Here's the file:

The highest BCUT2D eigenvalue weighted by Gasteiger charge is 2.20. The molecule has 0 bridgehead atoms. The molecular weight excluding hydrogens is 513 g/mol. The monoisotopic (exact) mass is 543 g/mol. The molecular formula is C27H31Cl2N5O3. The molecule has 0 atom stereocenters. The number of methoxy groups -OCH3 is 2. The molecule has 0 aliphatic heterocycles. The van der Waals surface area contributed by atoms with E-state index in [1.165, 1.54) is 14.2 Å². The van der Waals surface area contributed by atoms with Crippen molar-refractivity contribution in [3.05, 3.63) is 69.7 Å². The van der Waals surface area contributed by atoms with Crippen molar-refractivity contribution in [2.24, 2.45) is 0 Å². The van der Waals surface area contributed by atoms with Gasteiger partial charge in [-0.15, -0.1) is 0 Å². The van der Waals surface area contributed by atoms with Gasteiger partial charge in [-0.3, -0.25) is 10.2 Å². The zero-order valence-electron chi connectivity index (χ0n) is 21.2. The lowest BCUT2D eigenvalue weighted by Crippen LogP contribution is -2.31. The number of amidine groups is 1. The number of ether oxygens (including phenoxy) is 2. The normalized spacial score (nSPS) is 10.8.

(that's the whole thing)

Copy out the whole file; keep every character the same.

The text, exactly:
The highest BCUT2D eigenvalue weighted by Gasteiger charge is 2.20. The molecule has 0 bridgehead atoms. The molecular weight excluding hydrogens is 513 g/mol. The monoisotopic (exact) mass is 543 g/mol. The molecular formula is C27H31Cl2N5O3. The molecule has 0 atom stereocenters. The number of methoxy groups -OCH3 is 2. The molecule has 0 aliphatic heterocycles. The van der Waals surface area contributed by atoms with E-state index in [1.165, 1.54) is 14.2 Å². The van der Waals surface area contributed by atoms with Crippen molar-refractivity contribution in [3.05, 3.63) is 69.7 Å². The van der Waals surface area contributed by atoms with Crippen molar-refractivity contribution in [2.24, 2.45) is 0 Å². The van der Waals surface area contributed by atoms with Gasteiger partial charge in [-0.15, -0.1) is 0 Å². The van der Waals surface area contributed by atoms with Gasteiger partial charge in [-0.3, -0.25) is 10.2 Å². The zero-order valence-electron chi connectivity index (χ0n) is 21.2. The lowest BCUT2D eigenvalue weighted by Crippen LogP contribution is -2.31. The number of amidine groups is 1. The number of ether oxygens (including phenoxy) is 2. The normalized spacial score (nSPS) is 10.8.